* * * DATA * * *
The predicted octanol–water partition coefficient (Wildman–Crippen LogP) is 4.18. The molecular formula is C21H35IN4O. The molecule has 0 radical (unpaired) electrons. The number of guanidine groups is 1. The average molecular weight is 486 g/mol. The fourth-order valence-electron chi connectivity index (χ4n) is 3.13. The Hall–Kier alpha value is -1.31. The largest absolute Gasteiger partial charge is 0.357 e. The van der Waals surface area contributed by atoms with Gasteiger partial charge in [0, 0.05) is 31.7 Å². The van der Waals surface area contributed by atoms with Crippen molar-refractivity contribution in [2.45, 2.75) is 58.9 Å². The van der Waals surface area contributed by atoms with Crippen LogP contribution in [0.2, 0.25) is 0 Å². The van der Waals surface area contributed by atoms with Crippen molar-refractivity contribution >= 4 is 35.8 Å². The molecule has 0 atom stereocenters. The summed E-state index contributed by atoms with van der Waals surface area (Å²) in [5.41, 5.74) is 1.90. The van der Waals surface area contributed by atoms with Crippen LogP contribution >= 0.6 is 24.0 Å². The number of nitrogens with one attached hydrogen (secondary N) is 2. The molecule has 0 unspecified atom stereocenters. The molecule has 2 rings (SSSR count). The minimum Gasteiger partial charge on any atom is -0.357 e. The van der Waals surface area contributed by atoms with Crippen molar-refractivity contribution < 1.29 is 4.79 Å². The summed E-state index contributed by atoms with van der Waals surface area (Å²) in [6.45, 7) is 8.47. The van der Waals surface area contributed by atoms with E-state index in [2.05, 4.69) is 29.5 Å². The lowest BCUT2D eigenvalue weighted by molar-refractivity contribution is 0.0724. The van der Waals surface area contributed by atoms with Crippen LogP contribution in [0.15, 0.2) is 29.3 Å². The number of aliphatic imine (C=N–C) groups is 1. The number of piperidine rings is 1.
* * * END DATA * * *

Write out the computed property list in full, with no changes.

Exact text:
The predicted octanol–water partition coefficient (Wildman–Crippen LogP) is 4.18. The molecular formula is C21H35IN4O. The molecule has 0 radical (unpaired) electrons. The number of guanidine groups is 1. The average molecular weight is 486 g/mol. The fourth-order valence-electron chi connectivity index (χ4n) is 3.13. The Hall–Kier alpha value is -1.31. The largest absolute Gasteiger partial charge is 0.357 e. The van der Waals surface area contributed by atoms with Gasteiger partial charge in [0, 0.05) is 31.7 Å². The van der Waals surface area contributed by atoms with Crippen molar-refractivity contribution in [2.45, 2.75) is 58.9 Å². The van der Waals surface area contributed by atoms with Crippen LogP contribution in [0.2, 0.25) is 0 Å². The van der Waals surface area contributed by atoms with Crippen molar-refractivity contribution >= 4 is 35.8 Å². The molecule has 0 atom stereocenters. The summed E-state index contributed by atoms with van der Waals surface area (Å²) in [5.41, 5.74) is 1.90. The van der Waals surface area contributed by atoms with Crippen LogP contribution >= 0.6 is 24.0 Å². The number of nitrogens with one attached hydrogen (secondary N) is 2. The molecule has 0 unspecified atom stereocenters. The molecule has 2 rings (SSSR count). The minimum Gasteiger partial charge on any atom is -0.357 e. The van der Waals surface area contributed by atoms with Crippen molar-refractivity contribution < 1.29 is 4.79 Å². The summed E-state index contributed by atoms with van der Waals surface area (Å²) in [6.45, 7) is 8.47. The van der Waals surface area contributed by atoms with E-state index in [2.05, 4.69) is 29.5 Å². The lowest BCUT2D eigenvalue weighted by molar-refractivity contribution is 0.0724. The van der Waals surface area contributed by atoms with Crippen LogP contribution in [0.15, 0.2) is 29.3 Å². The number of aliphatic imine (C=N–C) groups is 1. The number of piperidine rings is 1.